Glomerulonephritis is a type of kidney disease that involves inflammation of tiny filter units in the kidneys called glomeruli.

What Is Glomerulonephritis?

Glomerulonephritis is a type of kidney disease that involves inflammation of tiny filter units in the kidneys called glomeruli. Due to the inflammation, these filters can leak blood and protein into the urine. This process occurs in both kidneys.

What Are the Symptoms of Glomerulonephritis?

The following are the most common symptoms of glomerulonephritis. However, each child may experience symptoms differently. Symptoms may include:

  • Dark brown-colored urine (from blood and protein)
  • Sore throat
  • Diminished urine output
  • Fatigue
  • Lethargy
  • Increased breathing effort
  • Headache
  • High blood pressure
  • Seizures (may occur as a result of high blood pressure)
  • Rash, especially over the buttocks and legs
  • Weight loss
  • Joint pain
  • Pale skin color
  • Fluid accumulation in the tissues (edema)
  • Fever

The symptoms of glomerulonephritis may resemble other conditions and medical problems. Always consult your child's doctor for a diagnosis.

What Causes Glomerulonephritis?

Glomerulonephritis is caused by several different disease states, including the following:

  • Systemic immune disease, such as systemic lupus erythematosus (SLE or lupus)

Other systemic diseases may include:

  • Henoch-Schönlein purpura. A disease usually seen in children that is associated with purpura (small or large purple lesions on the skin and internally on the organs) and involves multiple organ systems.

A form of inherited glomerulonephritis called Alport syndrome, which affects both men and women; men are more likely to have kidney problems. Treatment focuses on preventing and treating high blood pressure and preventing kidney damage.

  • IgA Nephropathy in which abnormal IgA antibodies are deposited within the glomeruli.

In children, a common cause of glomerulonephritis is from a streptococcal infection, such as strep throat or upper respiratory infection. Glomerulonephritis usually occurs more than one week after an infection. This is often referred to as acute poststreptococcal glomerulonephritis or PSGN.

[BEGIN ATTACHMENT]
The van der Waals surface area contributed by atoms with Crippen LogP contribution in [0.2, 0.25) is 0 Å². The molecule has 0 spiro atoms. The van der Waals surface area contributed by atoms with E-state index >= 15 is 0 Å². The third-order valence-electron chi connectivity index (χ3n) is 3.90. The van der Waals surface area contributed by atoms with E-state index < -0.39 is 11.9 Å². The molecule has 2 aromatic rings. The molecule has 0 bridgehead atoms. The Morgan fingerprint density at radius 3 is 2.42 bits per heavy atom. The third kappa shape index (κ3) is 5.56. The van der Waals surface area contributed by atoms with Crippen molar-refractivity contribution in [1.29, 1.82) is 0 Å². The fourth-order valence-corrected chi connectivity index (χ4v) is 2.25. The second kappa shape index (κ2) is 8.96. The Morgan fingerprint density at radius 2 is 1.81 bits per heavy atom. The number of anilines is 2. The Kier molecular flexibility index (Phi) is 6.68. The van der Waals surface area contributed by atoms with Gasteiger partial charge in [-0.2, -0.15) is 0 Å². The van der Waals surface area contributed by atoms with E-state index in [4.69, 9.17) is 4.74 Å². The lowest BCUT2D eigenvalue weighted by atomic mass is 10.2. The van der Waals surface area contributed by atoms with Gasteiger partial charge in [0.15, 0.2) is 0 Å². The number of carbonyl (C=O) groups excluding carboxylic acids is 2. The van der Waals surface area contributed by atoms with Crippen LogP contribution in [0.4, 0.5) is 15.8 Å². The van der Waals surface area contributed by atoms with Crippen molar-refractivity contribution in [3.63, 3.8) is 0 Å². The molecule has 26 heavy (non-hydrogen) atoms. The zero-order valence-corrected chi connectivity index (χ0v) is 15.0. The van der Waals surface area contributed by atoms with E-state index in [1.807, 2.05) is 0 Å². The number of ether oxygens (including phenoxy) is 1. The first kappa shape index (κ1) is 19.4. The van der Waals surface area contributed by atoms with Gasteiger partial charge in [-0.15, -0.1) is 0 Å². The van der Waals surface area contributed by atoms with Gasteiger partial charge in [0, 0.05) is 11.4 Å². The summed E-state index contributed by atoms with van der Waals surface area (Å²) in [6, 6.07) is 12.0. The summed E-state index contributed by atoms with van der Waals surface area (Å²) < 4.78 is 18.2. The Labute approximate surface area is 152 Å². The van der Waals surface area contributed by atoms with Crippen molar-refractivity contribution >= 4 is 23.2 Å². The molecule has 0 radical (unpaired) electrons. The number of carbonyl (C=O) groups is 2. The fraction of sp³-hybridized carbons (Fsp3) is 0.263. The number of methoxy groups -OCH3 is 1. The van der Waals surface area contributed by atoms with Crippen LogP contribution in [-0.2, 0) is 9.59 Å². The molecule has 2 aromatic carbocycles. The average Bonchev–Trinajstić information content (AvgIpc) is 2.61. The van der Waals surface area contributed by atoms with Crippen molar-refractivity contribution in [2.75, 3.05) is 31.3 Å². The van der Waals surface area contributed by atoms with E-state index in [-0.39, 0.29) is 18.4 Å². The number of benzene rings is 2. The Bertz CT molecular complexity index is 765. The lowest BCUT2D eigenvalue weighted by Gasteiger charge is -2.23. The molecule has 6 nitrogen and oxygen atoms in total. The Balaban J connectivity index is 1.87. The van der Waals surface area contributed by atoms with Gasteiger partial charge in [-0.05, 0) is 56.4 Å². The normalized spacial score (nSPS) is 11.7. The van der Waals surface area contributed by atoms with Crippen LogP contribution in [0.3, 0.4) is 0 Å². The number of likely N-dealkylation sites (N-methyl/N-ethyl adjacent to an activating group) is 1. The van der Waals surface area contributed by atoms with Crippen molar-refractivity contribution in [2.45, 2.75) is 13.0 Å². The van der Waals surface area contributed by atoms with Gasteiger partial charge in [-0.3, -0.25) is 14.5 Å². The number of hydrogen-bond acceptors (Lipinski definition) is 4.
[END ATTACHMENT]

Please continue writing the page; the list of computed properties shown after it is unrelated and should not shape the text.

How Is Glomerulonephritis Diagnosed?

In addition to a thorough physical examination and complete medical history, your child's doctor may recommend the following diagnostic tests:

  • Throat culture
  • Urine tests
  • Blood tests
  • Electrocardiogram (ECG or EKG). A test that records the electrical activity of the heart, shows abnormal rhythms (arrhythmias or dysrhythmias), and detects heart muscle damage.
  • Renal ultrasound (also called sonography). A noninvasive test in which a transducer is passed over the kidney producing sound waves which bounce off of the kidney, transmitting a picture of the organ on a video screen. The test is used to determine the size and shape of the kidney and to detect a mass, kidney stone, cyst, or other obstruction or abnormalities.
  • Chest X-ray. A diagnostic test that uses invisible electromagnetic energy beams to produce images of internal tissues, bones, and organs onto film.
  • Renal biopsy. A procedure during which a small sample of tissue is taken from the kidney through a needle. The tissue is sent for special testing to determine the specific disease.

What Is the Treatment for Glomerulonephritis?

Specific treatment for glomerulonephritis will be determined by your child's doctor based on:

  • Your child's age, overall health, and medical history
  • The extent of the disease
  • Your child's tolerance for specific medications, procedures, or therapies
  • Expectations for the course of the disease
  • Your opinion or preference

Treatment for glomerulonephritis may include:

  • Fluid restriction
  • Decreased salt and potassium diet

Medication, such as:

  • Diuretics
  • Blood pressure medications
  • Phosphate binders. Medications to decrease the amount of the mineral phosphorus in the blood.
  • Immunosuppressive agents (e.g. steroids)
  • Dialysis. A medical treatment to remove wastes and additional fluid from the blood after the kidneys have stopped functioning. Dialysis may be required for short-term or long-term therapy.

If glomerulonephritis does not resolve, long-term kidney failure may need to be addressed.